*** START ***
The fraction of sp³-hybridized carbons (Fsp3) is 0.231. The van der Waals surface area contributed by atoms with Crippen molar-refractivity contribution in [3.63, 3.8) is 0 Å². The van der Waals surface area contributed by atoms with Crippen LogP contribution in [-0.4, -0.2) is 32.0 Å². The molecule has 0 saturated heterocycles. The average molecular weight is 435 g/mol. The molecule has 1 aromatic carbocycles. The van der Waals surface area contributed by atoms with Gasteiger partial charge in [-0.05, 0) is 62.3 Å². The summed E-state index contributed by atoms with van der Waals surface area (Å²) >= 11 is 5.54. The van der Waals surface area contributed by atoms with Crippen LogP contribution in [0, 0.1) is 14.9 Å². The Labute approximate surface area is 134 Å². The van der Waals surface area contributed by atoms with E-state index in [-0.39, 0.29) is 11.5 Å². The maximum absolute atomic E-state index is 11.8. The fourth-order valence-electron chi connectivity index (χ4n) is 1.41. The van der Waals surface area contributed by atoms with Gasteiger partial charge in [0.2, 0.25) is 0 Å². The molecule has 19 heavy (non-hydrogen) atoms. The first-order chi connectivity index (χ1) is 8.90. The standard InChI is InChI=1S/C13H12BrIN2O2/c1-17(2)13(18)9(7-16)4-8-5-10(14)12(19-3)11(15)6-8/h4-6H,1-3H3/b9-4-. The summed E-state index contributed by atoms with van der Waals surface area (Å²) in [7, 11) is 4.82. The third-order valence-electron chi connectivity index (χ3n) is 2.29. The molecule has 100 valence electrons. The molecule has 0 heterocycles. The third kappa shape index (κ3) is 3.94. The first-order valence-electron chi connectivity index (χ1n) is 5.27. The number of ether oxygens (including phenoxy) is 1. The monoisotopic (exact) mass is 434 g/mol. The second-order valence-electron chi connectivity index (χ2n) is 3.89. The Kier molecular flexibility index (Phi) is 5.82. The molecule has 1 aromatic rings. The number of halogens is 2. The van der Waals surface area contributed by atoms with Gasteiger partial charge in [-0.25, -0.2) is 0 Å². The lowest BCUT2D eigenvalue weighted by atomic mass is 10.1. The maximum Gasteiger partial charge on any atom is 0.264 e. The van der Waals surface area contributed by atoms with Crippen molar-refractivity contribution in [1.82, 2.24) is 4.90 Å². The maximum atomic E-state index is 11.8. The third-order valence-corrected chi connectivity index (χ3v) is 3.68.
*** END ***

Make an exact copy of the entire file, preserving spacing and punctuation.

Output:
The fraction of sp³-hybridized carbons (Fsp3) is 0.231. The van der Waals surface area contributed by atoms with Crippen molar-refractivity contribution in [3.63, 3.8) is 0 Å². The van der Waals surface area contributed by atoms with Crippen LogP contribution in [-0.4, -0.2) is 32.0 Å². The molecule has 0 saturated heterocycles. The average molecular weight is 435 g/mol. The molecule has 1 aromatic carbocycles. The van der Waals surface area contributed by atoms with Gasteiger partial charge in [-0.05, 0) is 62.3 Å². The summed E-state index contributed by atoms with van der Waals surface area (Å²) >= 11 is 5.54. The van der Waals surface area contributed by atoms with Crippen LogP contribution in [0, 0.1) is 14.9 Å². The Labute approximate surface area is 134 Å². The van der Waals surface area contributed by atoms with E-state index in [-0.39, 0.29) is 11.5 Å². The maximum absolute atomic E-state index is 11.8. The fourth-order valence-electron chi connectivity index (χ4n) is 1.41. The van der Waals surface area contributed by atoms with Gasteiger partial charge in [0.2, 0.25) is 0 Å². The molecule has 19 heavy (non-hydrogen) atoms. The first-order chi connectivity index (χ1) is 8.90. The standard InChI is InChI=1S/C13H12BrIN2O2/c1-17(2)13(18)9(7-16)4-8-5-10(14)12(19-3)11(15)6-8/h4-6H,1-3H3/b9-4-. The summed E-state index contributed by atoms with van der Waals surface area (Å²) in [7, 11) is 4.82. The third-order valence-electron chi connectivity index (χ3n) is 2.29. The molecule has 100 valence electrons. The molecule has 0 heterocycles. The third kappa shape index (κ3) is 3.94. The first-order valence-electron chi connectivity index (χ1n) is 5.27. The number of ether oxygens (including phenoxy) is 1. The monoisotopic (exact) mass is 434 g/mol. The second-order valence-electron chi connectivity index (χ2n) is 3.89. The Kier molecular flexibility index (Phi) is 5.82. The molecule has 1 aromatic rings. The number of halogens is 2. The van der Waals surface area contributed by atoms with Gasteiger partial charge in [-0.25, -0.2) is 0 Å². The lowest BCUT2D eigenvalue weighted by atomic mass is 10.1. The maximum Gasteiger partial charge on any atom is 0.264 e. The van der Waals surface area contributed by atoms with Crippen molar-refractivity contribution in [1.82, 2.24) is 4.90 Å². The maximum atomic E-state index is 11.8. The third-order valence-corrected chi connectivity index (χ3v) is 3.68.